Is that shame, really, or is it just embarrassment. This is not rhetorical, there is a definitive answer. It’s just simple embarrassment for god’s sake. What the hell. Was I preternaturally self pitying and melodramatic! Was I meant to be a fifteen year old goth girl all along! Apparently so.

My final memory is of mom and dad plopping us down in the playroom to watch early morning kids television. This was over thirty years ago so it had to be Saturday morning. Saturday mornings were the only time that TV’s were programmed for kids. That and say, 3-5pm, M-F. We sat and watched our favorite cartoons, the smurfs and super-friends and the whole Hanna-Barbara lineup while munching on cereal that they prepared for us. It felt good. I was back in pants of a sort and we were back in front of the TV and safe and happy and the fire was not going to take our house. Its a warm memory. one that contained all the resolution of a finished story. It was the type of view that only a child could have. I remember bringing my bowl into the kitchen, or more likely I left my bowl right where it was, on the floor waiting to be broken or at least tripped over, and was only going to scan the fridge for more food during a commercial. While I was in there I could see my parents through the window, heads trained at the ground, purposeful, searching the burnt out rubble on a grey morning. Searching for what, I have no idea.

And that’s it. That’s the memory I have of that event. One that highlights some definitely inaccurate information. In fact allow me to list for you the parts of the story that are accurate. We had a barn. It was scheduled to be set up as a prayer house. It burned down. If it wasn’t the exact night of our housewarming, it was very close to it. We left our house. The rest is just what I’ve filled in. Some of it may reflect accuracy, much of it surely doesn’t. It’s almost totally subjective and about something that happened 35 years ago, to a six year old.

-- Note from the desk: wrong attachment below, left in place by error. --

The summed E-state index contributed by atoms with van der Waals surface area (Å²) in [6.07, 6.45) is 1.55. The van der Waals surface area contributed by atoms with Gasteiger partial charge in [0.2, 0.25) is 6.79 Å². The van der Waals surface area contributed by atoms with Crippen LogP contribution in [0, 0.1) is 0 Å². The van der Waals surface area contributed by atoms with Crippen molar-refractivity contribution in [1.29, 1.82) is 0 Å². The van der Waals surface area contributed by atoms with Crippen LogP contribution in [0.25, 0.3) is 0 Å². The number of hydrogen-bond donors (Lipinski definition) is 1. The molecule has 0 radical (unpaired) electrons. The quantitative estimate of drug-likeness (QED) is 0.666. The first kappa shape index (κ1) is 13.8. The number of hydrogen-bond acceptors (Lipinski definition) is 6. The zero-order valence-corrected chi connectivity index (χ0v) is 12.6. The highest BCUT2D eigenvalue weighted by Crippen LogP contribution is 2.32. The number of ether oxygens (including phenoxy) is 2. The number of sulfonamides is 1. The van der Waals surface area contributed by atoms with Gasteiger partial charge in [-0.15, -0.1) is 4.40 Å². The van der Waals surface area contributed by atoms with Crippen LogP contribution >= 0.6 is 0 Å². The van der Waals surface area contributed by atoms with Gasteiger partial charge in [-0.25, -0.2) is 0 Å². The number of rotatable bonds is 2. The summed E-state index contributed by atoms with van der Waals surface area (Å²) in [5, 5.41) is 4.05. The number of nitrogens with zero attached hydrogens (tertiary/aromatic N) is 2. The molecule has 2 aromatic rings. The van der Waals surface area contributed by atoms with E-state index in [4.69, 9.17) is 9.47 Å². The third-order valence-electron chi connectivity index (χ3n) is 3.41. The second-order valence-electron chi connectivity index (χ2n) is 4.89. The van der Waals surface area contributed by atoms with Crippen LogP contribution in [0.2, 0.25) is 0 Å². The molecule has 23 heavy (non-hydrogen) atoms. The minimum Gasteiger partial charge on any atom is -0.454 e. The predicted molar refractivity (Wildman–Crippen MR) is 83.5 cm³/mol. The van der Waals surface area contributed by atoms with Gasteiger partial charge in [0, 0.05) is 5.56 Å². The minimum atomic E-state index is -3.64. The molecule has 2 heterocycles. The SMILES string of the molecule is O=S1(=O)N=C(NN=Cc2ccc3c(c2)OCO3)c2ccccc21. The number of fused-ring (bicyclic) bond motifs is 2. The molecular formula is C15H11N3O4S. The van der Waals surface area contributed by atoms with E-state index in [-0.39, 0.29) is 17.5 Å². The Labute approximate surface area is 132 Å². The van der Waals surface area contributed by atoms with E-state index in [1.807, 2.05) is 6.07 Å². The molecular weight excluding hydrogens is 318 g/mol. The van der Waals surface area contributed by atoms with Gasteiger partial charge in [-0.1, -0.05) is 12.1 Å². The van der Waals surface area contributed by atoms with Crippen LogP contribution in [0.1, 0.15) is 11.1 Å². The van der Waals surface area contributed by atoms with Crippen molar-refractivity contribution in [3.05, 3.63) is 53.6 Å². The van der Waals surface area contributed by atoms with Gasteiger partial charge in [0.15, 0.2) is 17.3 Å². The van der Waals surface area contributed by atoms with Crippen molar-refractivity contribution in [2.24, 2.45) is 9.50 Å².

Another piece of potentially inaccurate information, I’m pretty sure it was arson and that the fire was set by (and this is the part that could be fabricated from whole cloth) a pyrophiliac who watched and whatever else, from the park across the street. This is precisely the type of detail that is 100% believable, but also so scandalous that it would make sense that we were left to surmise it from stolen info spread amongst the kids that would never be addressed. It has taken on a permanence that even evidence of it being false would hardly keep me from telling the story that way, even to myself.

So there it is. The story of a housewarming gone terribly awry, ruined by a pyrophiliac with a sense of irony. Genuine, definition irony. Like all stories, its one that has a perspective. Like any oral history, its one that would vary from person to person, with some facts tying it together.

Stories live and breath and evolve over time. I love that about stories. In the end this story has no terrible outcomes. The prayer house still came to be but it was in the backyard and built to order. Everyone was safe and there was nothing of too much value that was lost. But it is instructive to me that you never know the tails your tales will grow. If I’m the one telling the story its a story that is of a small boy comforted by his parents, embarrassed by his bedtime attire and returned to a changed but same place that he would call home for the next 30 years. Which is insane, really. Because in the midst of that tale, the much greater story is of the couple of thirty somethings who had a 100 foot, 5 alarm fire in there front yard, almost immediately after moving in, set by a person with some serious issues while they and there 5 kids were sleeping. It could have ended in tragedy but for the heroic efforts of many brave men who left their own stories and their own families sleeping to save ours. My parents, supported by our community, protected us from everything, even fear, and provided a sense of security to us all. I hope I never have to find out if I’m able to live up to their standard. I wonder how I would do.

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2 thoughts on “Housewarming

  1. Pingback: Confessions of a Weird Dad | developing dad

  2. Pingback: Learning to See | developing dad